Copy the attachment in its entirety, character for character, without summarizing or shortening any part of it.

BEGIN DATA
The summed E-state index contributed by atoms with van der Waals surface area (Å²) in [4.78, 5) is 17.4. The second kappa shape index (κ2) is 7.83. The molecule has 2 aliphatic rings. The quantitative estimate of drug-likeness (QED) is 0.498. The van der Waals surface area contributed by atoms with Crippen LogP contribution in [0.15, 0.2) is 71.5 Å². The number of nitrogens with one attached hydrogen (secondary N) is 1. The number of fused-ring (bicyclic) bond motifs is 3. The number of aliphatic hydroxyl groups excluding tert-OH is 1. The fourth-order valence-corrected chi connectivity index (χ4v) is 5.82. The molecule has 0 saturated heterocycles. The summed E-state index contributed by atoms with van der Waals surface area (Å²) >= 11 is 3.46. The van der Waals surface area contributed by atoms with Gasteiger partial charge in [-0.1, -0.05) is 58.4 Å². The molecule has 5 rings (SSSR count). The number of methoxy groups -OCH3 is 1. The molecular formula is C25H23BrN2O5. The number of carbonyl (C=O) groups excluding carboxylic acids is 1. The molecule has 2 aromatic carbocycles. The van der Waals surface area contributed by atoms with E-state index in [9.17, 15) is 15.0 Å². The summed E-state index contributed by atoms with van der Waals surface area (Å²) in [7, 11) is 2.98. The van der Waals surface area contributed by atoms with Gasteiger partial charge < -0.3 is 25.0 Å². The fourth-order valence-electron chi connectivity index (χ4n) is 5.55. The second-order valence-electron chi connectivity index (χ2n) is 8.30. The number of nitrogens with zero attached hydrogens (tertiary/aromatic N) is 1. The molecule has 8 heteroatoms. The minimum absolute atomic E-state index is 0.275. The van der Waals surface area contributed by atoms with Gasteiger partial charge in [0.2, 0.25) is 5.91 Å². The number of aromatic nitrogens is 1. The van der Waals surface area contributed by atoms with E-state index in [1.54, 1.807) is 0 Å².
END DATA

The summed E-state index contributed by atoms with van der Waals surface area (Å²) in [4.78, 5) is 17.4. The second kappa shape index (κ2) is 7.83. The molecule has 2 aliphatic rings. The quantitative estimate of drug-likeness (QED) is 0.498. The van der Waals surface area contributed by atoms with Crippen LogP contribution in [0.15, 0.2) is 71.5 Å². The number of nitrogens with one attached hydrogen (secondary N) is 1. The number of fused-ring (bicyclic) bond motifs is 3. The number of aliphatic hydroxyl groups excluding tert-OH is 1. The fourth-order valence-corrected chi connectivity index (χ4v) is 5.82. The molecule has 0 saturated heterocycles. The summed E-state index contributed by atoms with van der Waals surface area (Å²) >= 11 is 3.46. The van der Waals surface area contributed by atoms with Gasteiger partial charge in [-0.1, -0.05) is 58.4 Å². The molecule has 5 rings (SSSR count). The number of methoxy groups -OCH3 is 1. The molecular formula is C25H23BrN2O5. The number of carbonyl (C=O) groups excluding carboxylic acids is 1. The molecule has 2 aromatic carbocycles. The van der Waals surface area contributed by atoms with E-state index in [9.17, 15) is 15.0 Å². The summed E-state index contributed by atoms with van der Waals surface area (Å²) in [7, 11) is 2.98. The van der Waals surface area contributed by atoms with Gasteiger partial charge < -0.3 is 25.0 Å². The fourth-order valence-electron chi connectivity index (χ4n) is 5.55. The second-order valence-electron chi connectivity index (χ2n) is 8.30. The number of nitrogens with zero attached hydrogens (tertiary/aromatic N) is 1. The molecule has 8 heteroatoms. The minimum absolute atomic E-state index is 0.275. The van der Waals surface area contributed by atoms with Gasteiger partial charge in [0.2, 0.25) is 5.91 Å². The number of aromatic nitrogens is 1. The van der Waals surface area contributed by atoms with E-state index in [1.54, 1.807) is 0 Å².